Earl Ofari Hutchinson, a black writer and author of “The Assassination of the Black Male Image,” scoffed at the idea of the debate and blames Elder for alienating so many African Americans, particularly those in Los Angeles’ power structure. “We are not going on to make ratings for him,” he says. “You’re Elder, you look around after three years of sledge-hammering the black community, the only one you can debate is someone from some fringe element.”
In the absence of any takers of consequence, Elder relies on those rare telephone calls from critics and on his occasional monologues, which always end with: “You have just heard The Word.” The Word tends to be an anecdote that illustrates a social contradiction or absurdity, and Elder’s aim for the visceral is Reaganesque.
“My friend once invited me to the corner of Olympic and Vermont. Outside that library there are all sorts of Hispanic kids doing wonderful tricks and flips on their skateboards. Then he said, ‘Let’s go inside.’ Wall to wall, Korean Americans and their mothers, standing room only, nary a Hispanic in the building despite the fact that the area is heavily Hispanic. You with me?
“Now fast-foward 20 years. Who is working the deep fries at McDonald’s and who is vice president of sales and marketing at Merck? That is what matters.”
You don’t hear many of them call up, but Larry Elder has a significant number of black fans. They are more likely to write him letters. (“You are like liver, Larry. When you first taste it, it doesn’t taste that good, but later on you realize it ain’t that bad. I’m happy you have the courage to say what our people need to hear even if they don’t want to hear it.”) Their existence underscores the fact that black America has as many political divisions as any race.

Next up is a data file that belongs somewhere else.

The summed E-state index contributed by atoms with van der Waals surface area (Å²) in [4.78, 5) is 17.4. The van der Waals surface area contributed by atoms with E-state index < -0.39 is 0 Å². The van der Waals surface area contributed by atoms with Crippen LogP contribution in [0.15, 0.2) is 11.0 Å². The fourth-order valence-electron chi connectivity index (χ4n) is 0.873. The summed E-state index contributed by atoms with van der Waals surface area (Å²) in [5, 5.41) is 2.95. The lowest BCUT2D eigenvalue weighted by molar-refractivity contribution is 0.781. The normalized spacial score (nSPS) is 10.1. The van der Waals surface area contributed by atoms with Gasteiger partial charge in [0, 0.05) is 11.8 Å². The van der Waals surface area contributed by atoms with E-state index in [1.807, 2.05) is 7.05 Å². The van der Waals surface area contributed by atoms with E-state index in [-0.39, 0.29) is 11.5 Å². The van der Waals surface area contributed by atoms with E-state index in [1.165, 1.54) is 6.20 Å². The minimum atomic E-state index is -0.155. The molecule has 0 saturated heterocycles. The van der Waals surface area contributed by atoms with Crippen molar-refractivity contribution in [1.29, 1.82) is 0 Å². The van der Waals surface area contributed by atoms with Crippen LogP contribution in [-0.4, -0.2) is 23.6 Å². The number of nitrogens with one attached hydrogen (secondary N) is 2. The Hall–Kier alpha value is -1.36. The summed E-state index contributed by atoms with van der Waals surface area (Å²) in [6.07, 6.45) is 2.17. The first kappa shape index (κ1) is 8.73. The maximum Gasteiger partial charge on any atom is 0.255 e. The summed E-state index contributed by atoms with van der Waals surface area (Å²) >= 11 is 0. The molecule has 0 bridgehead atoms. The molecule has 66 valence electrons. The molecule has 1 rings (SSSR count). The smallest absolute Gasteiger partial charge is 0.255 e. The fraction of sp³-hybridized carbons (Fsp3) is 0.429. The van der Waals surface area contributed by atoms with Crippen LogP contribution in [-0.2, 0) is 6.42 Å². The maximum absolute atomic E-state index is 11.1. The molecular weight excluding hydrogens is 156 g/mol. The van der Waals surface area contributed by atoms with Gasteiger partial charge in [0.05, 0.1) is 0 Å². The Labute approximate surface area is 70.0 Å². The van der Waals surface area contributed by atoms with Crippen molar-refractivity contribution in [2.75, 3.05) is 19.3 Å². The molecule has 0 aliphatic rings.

Elder grew up in a house full of those kinds of disagreements. He says he got his head from his father and his heart from his mother. Randolph Elder, 82, is a Republican, and Viola, 73, is a Democrat. (Ask Viola about her son’s suggestion that young black men ought to blame young black shoplifters for shopkeepers’ paranoia and she answers diplomatically: “That was a stretch.”)
Try to pin down Elder to one philosophy and your arms get tired. Who else do you know who invites the Jewish Defense League’s Irv Rubin to his speeches and also agrees with 90% of what Farrakhan says? Who else do you know who thinks everyone should be able to carry concealed weapons but believes the district attorney’s office should file manslaughter charges against a shopkeeper who fatally shoots two robbery suspects after chasing them out of his store? (Elder backed off on that position after many listeners chastised him.) He says that despite his anti-big-government libertarian leanings, which include his assertion that all drugs should be legalized, he is registered to vote as an independent.
The Elder clan, which moved here from Chattanooga, Tenn., first lived in the Pico-Union area, where Randolph Elder owned and operated a breakfast cafe while working two janitorial jobs. When Larry was 7, they moved to the working-class neighborhood of South-Central that has been the family home for nearly four decades.